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Questions abound over Swaziland food crisis

A substantial increase in the number of Swazis requiring food aid has raised some questions in this Southern African country. Why the rise, and how long are the higher numbers likely to prevail? More fundamentally, what has caused such widespread and enduring hunger to begin with?

”We need to dig deeper for answers, particularly when we hear donor fatigue may cut into the emergency contributions that are now keeping Swazis alive,” says Charles Dlamini, a food-aid distribution manager in the central Manzini region.

In his annual budget speech, delivered to Parliament recently, Finance Minister Majozi Sithole noted that 665 000 Swazis out of a total population of 953 000 now require food assistance.

Only a few months ago, the United Nations World Food Programme (WFP) had projected that 407 000 people would need food aid by this time. Rains since the start of the planting season in November had even raised hopes of fewer dependants.

In interviews with government and humanitarian officials, and with persons on small farms and in urban settlements affected by food shortages, there emerges a variety of explanations for the current situation.

”I have been urging for months that people take advantage of the rains and plant crops like in other years. The back of last year’s drought has been broken. But some people are wary of planting; they remember how the rains stopped falling in the past and all their work went for nothing,” says Ben Nsibandze, chairperson of the national emergency management committee.

Last year’s drought was historic: up to 80% of crops failed in formerly productive areas, while harvests were absent in hardest-hit regions. The international community stepped in to assist.

”Unfortunately, the lesson learned by some people is that they don’t have to worry if they have no crops. They will be given food. They will be provided for. This laziness has led to dependency, and it is why many fields were not ploughed this year,” says Dlamini.


Fears about a culture of dependency have also been voiced by others.

Nsibandze has warned against it, as has legislator Trusty Gina. ”The dependency syndrome is killing the nation,” he told Parliament recently.

About 80% of Swazis live as subsistence farmers on land overseen by chiefs, existing much as generations of their ancestors did. When rains cease, people require food aid to avoid starvation.

”Government hoped that rural men working for the agricultural plantations could support their families on their wages,” says an economist with a bank in the capital, Mbabane, in reference to estates where export crops such as sugar cane and citrus are grown. ”But wages are low, and inflation is high.”

The Ministry of Agriculture mounted an agriculture summit last August to seek answers to Swaziland’s perennial food-shortage problems. In addition to the government, the private sector, UN groups and farmers participated. But to date no report of the summit’s outcome has been released, and no suggestions offered on how to return Swaziland to the position it occupied in the 1970s of being a net food exporter.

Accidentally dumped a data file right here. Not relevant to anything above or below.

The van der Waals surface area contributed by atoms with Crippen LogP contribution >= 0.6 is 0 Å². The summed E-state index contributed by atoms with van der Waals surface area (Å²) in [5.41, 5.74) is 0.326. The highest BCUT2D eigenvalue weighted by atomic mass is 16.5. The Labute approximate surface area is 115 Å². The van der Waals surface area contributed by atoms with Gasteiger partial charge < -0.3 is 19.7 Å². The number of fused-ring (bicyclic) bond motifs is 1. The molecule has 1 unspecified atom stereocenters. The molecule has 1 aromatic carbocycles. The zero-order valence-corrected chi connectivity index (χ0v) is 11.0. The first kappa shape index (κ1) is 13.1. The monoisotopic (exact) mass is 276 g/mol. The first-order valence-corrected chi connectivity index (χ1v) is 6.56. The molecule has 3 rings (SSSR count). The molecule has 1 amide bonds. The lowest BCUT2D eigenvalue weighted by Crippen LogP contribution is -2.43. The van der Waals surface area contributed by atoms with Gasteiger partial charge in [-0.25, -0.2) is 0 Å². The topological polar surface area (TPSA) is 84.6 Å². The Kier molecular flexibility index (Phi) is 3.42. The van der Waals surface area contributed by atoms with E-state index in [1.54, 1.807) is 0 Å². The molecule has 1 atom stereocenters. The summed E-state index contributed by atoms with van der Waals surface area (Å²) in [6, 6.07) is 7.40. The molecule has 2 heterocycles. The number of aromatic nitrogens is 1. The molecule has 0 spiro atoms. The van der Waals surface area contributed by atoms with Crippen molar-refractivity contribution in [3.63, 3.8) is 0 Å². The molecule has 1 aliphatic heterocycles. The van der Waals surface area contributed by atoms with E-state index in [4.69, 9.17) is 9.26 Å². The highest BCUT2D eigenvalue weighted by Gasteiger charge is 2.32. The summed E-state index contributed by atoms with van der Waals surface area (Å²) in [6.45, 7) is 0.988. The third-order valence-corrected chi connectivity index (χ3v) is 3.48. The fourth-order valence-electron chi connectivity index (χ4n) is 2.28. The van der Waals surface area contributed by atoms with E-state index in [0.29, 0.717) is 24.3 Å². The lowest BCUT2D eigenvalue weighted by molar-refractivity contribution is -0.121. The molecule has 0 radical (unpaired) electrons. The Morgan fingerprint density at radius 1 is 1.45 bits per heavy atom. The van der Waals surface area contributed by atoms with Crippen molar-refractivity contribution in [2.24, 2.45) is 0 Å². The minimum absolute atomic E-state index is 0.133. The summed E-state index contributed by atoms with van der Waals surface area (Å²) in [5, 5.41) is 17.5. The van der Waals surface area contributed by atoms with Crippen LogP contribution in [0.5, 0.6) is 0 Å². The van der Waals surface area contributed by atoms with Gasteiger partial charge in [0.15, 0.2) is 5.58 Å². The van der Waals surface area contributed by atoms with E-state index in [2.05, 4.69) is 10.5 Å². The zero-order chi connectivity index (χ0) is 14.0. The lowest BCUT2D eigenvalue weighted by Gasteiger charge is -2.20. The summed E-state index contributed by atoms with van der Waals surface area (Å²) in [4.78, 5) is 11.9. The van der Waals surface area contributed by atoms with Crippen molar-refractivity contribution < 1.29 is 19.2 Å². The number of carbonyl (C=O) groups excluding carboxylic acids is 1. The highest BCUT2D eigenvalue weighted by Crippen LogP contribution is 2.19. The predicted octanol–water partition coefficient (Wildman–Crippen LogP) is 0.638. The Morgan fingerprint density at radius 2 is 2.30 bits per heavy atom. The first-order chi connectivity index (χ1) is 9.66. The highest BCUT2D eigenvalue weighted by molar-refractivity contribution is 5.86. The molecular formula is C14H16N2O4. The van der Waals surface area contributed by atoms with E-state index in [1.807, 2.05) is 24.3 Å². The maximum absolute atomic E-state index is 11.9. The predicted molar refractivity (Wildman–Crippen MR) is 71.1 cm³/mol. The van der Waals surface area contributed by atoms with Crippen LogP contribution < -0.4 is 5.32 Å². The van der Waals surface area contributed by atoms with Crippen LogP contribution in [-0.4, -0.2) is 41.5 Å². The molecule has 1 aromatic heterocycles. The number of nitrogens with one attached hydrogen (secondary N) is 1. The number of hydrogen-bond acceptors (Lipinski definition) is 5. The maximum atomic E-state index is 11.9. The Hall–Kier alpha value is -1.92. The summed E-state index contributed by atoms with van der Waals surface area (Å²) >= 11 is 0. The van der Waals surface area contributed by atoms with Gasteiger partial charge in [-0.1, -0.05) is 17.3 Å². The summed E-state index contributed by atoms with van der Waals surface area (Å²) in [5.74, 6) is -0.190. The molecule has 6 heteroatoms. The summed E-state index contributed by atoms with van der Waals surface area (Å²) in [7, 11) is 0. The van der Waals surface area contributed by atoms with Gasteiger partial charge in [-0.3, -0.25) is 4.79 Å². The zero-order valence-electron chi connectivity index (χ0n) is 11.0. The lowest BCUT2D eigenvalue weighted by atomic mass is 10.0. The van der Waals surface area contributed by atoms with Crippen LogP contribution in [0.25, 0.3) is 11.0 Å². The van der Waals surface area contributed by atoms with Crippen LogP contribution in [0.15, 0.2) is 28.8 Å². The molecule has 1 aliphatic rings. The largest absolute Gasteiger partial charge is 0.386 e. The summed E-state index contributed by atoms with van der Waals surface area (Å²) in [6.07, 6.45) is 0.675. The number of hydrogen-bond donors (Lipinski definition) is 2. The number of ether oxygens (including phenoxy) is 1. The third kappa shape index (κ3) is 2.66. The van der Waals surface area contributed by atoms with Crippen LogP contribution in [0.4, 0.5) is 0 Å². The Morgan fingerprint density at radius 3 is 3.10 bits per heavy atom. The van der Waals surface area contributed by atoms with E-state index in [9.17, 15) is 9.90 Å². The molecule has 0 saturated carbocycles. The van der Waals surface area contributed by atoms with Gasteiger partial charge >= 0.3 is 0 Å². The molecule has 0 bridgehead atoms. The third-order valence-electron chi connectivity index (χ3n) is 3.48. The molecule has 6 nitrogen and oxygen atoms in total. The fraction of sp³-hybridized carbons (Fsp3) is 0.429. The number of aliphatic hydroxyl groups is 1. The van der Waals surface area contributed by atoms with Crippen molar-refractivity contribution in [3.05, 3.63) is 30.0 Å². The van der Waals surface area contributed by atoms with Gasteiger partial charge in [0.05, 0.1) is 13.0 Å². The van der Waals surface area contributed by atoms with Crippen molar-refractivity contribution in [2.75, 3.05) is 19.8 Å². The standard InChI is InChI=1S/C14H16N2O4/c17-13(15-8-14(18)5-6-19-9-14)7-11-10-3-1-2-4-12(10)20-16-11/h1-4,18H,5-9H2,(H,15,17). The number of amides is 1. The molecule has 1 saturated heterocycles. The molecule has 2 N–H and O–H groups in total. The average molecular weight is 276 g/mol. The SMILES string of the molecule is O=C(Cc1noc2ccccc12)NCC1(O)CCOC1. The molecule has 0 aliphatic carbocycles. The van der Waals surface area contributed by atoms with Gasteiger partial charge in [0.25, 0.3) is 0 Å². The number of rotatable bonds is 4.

Aids is another contributing factor to the dearth of food in this country; at 33,4%, the country’s adult HIV prevalence rate is the highest in the world.

”There are no able-bodied people to tend the farms; the surviving elderly people and children can’t do it,” says Nonhlanhla Simelane, an HIV counsellor in Mbabane. ”Wage earners in town used to come back to the farm to tend the crops, but we see less of that because Aids mortality is as high in urban areas as in the countryside.”

Aids groups see the nation’s food shortage very much as a health issue, and they doubt that production will return to normal before the pandemic has been brought under control.

Inflated numbers

Greed may also be playing a role. According to Sipho Shongwe, Minister of Regional Development and Youth Affairs, the numbers of people in need of food aid have been inflated by local authorities seeking to sell supplies for cash. Similarly, school principals are accused of trying to profit from aid claimed for Aids orphans.

”One wonders what lessons on morality our children will learn from principals who are guilty of deliberately increasing the number of orphans in their schools,” says Shongwe. Himself a Swazi chief, he also accuses other chiefs of fraud in connection with food aid.

Yet, there are no hard figures showing the extent of the alleged misappropriation, and food aid organisations doubt this appreciably raises the total of aid recipients.

”I don’t think that cheating is raising the overall number of recipients that much. They say officials want to sell the food. Sell to whom? Sixty percent of the local population lives in absolute poverty, and part of the food crisis is [that] they cannot purchase basic foodstuffs,” says a programme officer with a UN agency.

The WFP office in Mbabane says that its food-distribution system is based on information from local community committees that canvas homes to establish need. The same holds true for children’s care points in urban and rural areas, where local committees send orphans and vulnerable children for hot meals provided by WFP contributors, primarily the United States.

What, then, will it take for Swaziland to cease being a country in perpetual want?

”I think most importantly we need the political will to find solutions. I think the national leadership has become comfortable with food dependency as well,” says Dlamini. ”As long as the international community is giving, why bother?”

Even with much of the nation requiring food aid, ”leadership doesn’t act like it is a crisis … I think that is why the emergency agriculture summit never amounted to anything.” — IPS

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James Hall
Guest Author

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